One of the most frequent questions I’m asked about email marketing isn’t whether or not a company should test its emails, but what should that company test? How do you come up with subject lines and creative content?
Here’s a relatively simple idea generator for you. You’ll need a magazine rack at a grocery store or library as a reference and a notebook with writing instrument. You might want a digital camera if you’re not in the mood to buy some magazines, too.
Walk to the magazine rack. Look at it for a total of 30 seconds, then turn around so that you’re facing away from the rack and jot down everything that you can remember in as many exact words and image descriptions as possible. What covers caught your eye and why? What do you remember about them? How many can you remember?
Turn around again and start to read the various magazine covers that specifically caught your attention at first glance, paying attention to two factors: story titles and images. Most magazines will use an image as the immediate hook to catch your eye, and it invariably involves a picture of a person unless there’s some compelling news scene that’s in the public mind at the time. How is the image and text laid out? Does the image immediately draw your eye to the text?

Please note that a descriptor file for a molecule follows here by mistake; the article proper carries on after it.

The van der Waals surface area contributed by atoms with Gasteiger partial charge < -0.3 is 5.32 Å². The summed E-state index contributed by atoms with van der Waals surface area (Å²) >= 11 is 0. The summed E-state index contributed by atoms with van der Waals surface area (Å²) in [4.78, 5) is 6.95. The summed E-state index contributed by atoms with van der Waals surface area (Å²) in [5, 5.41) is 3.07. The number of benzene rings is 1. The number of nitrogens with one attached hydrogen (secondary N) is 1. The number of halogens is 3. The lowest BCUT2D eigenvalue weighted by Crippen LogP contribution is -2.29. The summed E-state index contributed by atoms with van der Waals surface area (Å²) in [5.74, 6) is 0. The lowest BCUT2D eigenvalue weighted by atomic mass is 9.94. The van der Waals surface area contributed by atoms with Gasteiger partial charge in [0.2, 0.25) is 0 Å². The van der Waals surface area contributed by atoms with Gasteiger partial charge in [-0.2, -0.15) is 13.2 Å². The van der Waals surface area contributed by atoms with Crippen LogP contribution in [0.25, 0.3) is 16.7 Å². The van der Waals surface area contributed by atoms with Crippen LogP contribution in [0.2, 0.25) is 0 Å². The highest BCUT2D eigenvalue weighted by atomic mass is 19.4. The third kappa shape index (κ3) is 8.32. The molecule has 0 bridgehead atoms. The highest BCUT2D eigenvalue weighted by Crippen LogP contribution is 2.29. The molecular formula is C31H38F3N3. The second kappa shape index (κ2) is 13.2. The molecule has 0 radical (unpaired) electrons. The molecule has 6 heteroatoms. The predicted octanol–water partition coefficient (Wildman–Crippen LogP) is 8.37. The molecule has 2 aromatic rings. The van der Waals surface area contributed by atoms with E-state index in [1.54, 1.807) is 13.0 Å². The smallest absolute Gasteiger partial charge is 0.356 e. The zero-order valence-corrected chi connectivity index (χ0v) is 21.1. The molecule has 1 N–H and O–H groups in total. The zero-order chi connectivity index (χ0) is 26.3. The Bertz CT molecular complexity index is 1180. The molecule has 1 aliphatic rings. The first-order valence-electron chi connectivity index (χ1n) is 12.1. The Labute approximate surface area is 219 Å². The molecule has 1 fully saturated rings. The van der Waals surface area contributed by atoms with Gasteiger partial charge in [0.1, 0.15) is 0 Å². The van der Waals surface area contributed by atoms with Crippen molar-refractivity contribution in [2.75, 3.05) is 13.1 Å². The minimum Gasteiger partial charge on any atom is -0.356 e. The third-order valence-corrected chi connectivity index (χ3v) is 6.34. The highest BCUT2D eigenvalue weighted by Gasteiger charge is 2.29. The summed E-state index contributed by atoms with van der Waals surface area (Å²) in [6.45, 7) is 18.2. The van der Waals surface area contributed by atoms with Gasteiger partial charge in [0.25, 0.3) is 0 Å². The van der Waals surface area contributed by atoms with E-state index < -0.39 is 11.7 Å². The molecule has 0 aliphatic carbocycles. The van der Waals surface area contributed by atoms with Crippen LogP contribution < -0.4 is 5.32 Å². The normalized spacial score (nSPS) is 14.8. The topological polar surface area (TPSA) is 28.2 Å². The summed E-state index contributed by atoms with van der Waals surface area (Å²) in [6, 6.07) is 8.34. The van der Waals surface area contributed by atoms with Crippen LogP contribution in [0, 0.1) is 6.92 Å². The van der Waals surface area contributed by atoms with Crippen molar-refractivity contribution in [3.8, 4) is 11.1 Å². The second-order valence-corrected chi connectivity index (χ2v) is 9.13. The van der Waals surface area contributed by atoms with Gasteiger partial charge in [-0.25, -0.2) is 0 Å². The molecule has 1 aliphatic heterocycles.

Next, pay attention to the story titles, especially their syntax. Look for obvious commonalities: 8 ways to make your man happy, 22 ways to lose weight without dieting, 14 hot tips for… you get the idea. Look at the grammar and syntax of story titles and take notes as to which you feel compelled to read and why.
When it comes to what to test in your email marketing, the “cover image” is the immediate content grab – what the subscriber sees the moment the email loads. Take ideas from the imagery of covers for the keystone image in your email content. Human faces are instantly and instinctively recognizable to us, since we’re genetically wired to react to our fellow man. The “story titles” are the subject lines, the short, catchy snippets of text that will hopefully compel you to drop $6-$10 for the magazine. Use the various formats of story titles for your subject line testing, and you’ll be surprised and amazed at how well this simple set of tips works.
Christopher S. Penn